INTERVIEWS, REVIEWS & RELATED ARTICLES
Digicult SEPTEMBER 6, 2006 - by Elena Ravera
BRIAN ENO: 77 MILLION QUESTION MARKS
Milan is always the same. It's got potential but it doesn't buckle down. It's the Italian cities pupil: the one which could, but doesn't ply. The one which does the needful, that impresses, but has little new to say.
The phlegmy and lazy Milan showing itself doesn't betray its character. It uses well-known artists as a screening to the lack of will to experiment (or to risk), setting itself against that underground humus made up of individuals, professional people and artists working to overturn this discouraging trend.
The seventh edition of Milanesiana, a festival promoted by the province and held at the Triennale, was a clear example of this deep gap between appearance and quality. It opened with 77 Million Paintings, Brian Eno's audio-video installation presented as an "exceptional artistic/video event". The only exceptional thing was the money they spent.
Twenty high-quality plasma display panels welcomed the visitors at the Triennale entrance. They were placed horizontally and vertically to create different perceptive environments. In the monitors there was a never-ending video flux managed by software which self-generated virtually infinite combinations among about three hundred images created by Brian Eno in the last twenty years. Music environment was perfectly coupled to images. Information technology was offered by Intel Integrated Performance Primitives for Apple .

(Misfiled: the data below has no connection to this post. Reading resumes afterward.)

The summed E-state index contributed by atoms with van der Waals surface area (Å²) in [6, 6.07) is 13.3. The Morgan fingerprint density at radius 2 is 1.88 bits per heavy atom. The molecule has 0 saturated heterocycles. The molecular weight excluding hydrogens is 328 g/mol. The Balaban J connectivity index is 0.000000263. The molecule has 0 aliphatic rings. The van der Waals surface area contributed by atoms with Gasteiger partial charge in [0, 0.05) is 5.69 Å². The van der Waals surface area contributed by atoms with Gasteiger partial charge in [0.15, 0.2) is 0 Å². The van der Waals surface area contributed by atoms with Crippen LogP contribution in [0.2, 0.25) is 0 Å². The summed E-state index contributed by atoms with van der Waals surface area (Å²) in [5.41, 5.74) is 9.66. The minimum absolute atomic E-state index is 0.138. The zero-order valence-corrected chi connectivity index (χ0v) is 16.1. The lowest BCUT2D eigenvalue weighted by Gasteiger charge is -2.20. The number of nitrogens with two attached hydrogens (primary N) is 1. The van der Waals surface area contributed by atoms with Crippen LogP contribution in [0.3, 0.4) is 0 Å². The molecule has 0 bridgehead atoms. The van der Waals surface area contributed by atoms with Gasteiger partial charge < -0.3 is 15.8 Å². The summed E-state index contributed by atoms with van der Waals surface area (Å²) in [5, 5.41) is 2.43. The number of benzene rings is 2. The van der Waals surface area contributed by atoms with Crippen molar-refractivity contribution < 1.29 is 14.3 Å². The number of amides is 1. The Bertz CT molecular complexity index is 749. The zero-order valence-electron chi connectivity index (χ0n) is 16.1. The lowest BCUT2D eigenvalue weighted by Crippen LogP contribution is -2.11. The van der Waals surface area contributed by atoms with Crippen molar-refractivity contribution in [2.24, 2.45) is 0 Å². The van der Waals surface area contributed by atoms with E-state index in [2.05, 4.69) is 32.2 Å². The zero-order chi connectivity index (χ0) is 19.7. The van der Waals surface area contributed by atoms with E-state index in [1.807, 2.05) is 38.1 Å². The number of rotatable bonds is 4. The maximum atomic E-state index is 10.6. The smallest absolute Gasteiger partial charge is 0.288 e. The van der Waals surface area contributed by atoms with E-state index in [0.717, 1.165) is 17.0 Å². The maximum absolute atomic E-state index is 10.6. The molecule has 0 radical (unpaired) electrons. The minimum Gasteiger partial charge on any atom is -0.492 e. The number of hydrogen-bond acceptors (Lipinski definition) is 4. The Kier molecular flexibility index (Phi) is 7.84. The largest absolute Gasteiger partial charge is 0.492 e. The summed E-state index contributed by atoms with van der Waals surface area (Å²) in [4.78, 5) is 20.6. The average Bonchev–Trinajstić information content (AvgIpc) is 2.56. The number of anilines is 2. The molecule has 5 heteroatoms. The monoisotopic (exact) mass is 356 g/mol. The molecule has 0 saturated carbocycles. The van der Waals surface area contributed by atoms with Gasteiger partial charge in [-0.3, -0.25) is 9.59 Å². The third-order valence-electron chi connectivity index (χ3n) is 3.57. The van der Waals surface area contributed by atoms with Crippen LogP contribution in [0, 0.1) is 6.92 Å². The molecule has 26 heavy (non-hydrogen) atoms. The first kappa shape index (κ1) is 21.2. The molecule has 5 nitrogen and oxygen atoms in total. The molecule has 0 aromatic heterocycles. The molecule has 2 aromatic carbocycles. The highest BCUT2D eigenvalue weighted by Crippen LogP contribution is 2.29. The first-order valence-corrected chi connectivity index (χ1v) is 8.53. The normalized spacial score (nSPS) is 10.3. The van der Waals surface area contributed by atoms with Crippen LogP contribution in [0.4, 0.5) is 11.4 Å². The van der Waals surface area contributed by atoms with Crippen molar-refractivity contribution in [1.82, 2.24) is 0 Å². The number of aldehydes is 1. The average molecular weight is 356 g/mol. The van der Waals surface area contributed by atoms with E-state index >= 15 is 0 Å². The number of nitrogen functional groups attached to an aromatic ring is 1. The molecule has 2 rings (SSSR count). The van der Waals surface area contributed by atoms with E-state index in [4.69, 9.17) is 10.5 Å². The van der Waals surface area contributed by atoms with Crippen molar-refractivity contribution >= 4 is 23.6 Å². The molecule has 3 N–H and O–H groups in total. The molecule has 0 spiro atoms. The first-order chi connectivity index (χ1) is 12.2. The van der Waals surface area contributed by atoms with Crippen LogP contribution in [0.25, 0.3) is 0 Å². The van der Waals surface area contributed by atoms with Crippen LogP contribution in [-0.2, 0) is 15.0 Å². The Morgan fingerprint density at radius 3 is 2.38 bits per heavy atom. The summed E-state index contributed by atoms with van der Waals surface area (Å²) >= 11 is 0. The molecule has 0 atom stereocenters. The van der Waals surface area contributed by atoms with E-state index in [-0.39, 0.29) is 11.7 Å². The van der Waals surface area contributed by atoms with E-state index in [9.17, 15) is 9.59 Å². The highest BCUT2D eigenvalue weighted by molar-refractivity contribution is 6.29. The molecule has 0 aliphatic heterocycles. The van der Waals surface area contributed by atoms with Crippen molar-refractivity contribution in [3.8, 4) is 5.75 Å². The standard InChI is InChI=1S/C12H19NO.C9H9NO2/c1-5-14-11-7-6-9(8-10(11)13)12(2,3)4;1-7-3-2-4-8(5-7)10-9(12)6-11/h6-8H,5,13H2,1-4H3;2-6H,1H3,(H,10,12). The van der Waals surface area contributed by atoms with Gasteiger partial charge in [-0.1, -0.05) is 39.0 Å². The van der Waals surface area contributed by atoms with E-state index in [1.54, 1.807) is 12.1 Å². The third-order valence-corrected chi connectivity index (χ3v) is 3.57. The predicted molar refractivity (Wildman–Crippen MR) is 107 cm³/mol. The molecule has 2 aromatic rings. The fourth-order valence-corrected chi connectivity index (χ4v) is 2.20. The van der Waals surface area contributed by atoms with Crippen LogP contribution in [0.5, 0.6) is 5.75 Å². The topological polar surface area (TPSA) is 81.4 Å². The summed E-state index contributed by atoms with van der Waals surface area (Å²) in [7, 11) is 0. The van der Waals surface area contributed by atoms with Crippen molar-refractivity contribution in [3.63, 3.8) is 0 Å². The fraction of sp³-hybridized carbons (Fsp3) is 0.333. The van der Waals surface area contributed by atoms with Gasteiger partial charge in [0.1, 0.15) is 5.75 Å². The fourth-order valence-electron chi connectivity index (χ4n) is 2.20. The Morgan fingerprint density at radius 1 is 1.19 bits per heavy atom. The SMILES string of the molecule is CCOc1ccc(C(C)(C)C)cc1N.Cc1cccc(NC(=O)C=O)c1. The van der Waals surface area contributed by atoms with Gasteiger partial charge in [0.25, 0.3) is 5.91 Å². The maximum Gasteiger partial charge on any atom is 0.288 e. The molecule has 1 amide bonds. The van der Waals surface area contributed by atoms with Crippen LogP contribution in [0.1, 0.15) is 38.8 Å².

As we were saying, the only potential was the budget spent. Maybe the exhibition organisers aimed at using the appealing name of a well-known artist such as Brian Eno to attract an audience and they succeeded. But if they wanted to show the state of current generative art, they didn't. Many visitors wandered puzzled and bored. Younger people were captivated by the impact of the structure and not by the content. Some old people were caught peacefully sleeping on sofas.
Brian Eno, music player, multi-instrumental player, and king of ambient music is unanimously considered a genius in sound; he's admired and esteemed for his musical production, but he's less known as video artist because - I'm not afraid to say it - he's not a great video artist.
His works are aesthetically noticeable but they lack in deepness and freshness and above all they are not innovative software art works. This exhibition seemed a waste to the people really involved in multi-media arts. In this field there are dozen of more representative artists who are more insightful and innovative, but they are artists who find room in minor and above-all non-sponsored events and festivals only.
In opposition to other European capitals, which are trying to give good quality artists visibility, Milan continues to prefer well-known artists and is missing the opportunity to invest in the spreading of something new and original. The city is stuck in an outmoded perspective and it is losing all the creative spurs in front of a more and more wide and prepared audience.
While Milan lacks in ideas, we are always waiting for an advance signal.